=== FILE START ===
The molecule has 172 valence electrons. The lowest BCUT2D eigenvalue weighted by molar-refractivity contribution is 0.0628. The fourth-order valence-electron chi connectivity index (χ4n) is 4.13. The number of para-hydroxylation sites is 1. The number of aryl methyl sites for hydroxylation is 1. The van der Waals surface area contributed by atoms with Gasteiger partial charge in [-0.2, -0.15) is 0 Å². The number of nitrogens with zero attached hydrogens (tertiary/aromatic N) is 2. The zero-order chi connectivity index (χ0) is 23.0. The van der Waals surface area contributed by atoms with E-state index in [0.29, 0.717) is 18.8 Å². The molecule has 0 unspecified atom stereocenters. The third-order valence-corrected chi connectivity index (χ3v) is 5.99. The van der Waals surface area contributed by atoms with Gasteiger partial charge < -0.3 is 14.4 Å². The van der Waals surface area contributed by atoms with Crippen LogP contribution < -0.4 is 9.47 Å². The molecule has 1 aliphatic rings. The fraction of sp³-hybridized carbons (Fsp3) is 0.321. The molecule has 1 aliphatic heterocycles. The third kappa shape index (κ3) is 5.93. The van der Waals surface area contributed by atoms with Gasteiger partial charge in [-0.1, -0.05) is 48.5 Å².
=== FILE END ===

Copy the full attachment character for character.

The molecule has 172 valence electrons. The lowest BCUT2D eigenvalue weighted by molar-refractivity contribution is 0.0628. The fourth-order valence-electron chi connectivity index (χ4n) is 4.13. The number of para-hydroxylation sites is 1. The number of aryl methyl sites for hydroxylation is 1. The van der Waals surface area contributed by atoms with Gasteiger partial charge in [-0.2, -0.15) is 0 Å². The number of nitrogens with zero attached hydrogens (tertiary/aromatic N) is 2. The zero-order chi connectivity index (χ0) is 23.0. The van der Waals surface area contributed by atoms with E-state index in [0.29, 0.717) is 18.8 Å². The molecule has 0 unspecified atom stereocenters. The third-order valence-corrected chi connectivity index (χ3v) is 5.99. The van der Waals surface area contributed by atoms with Gasteiger partial charge < -0.3 is 14.4 Å². The van der Waals surface area contributed by atoms with Crippen LogP contribution < -0.4 is 9.47 Å². The molecule has 1 aliphatic rings. The fraction of sp³-hybridized carbons (Fsp3) is 0.321. The molecule has 1 aliphatic heterocycles. The third kappa shape index (κ3) is 5.93. The van der Waals surface area contributed by atoms with Gasteiger partial charge in [-0.1, -0.05) is 48.5 Å².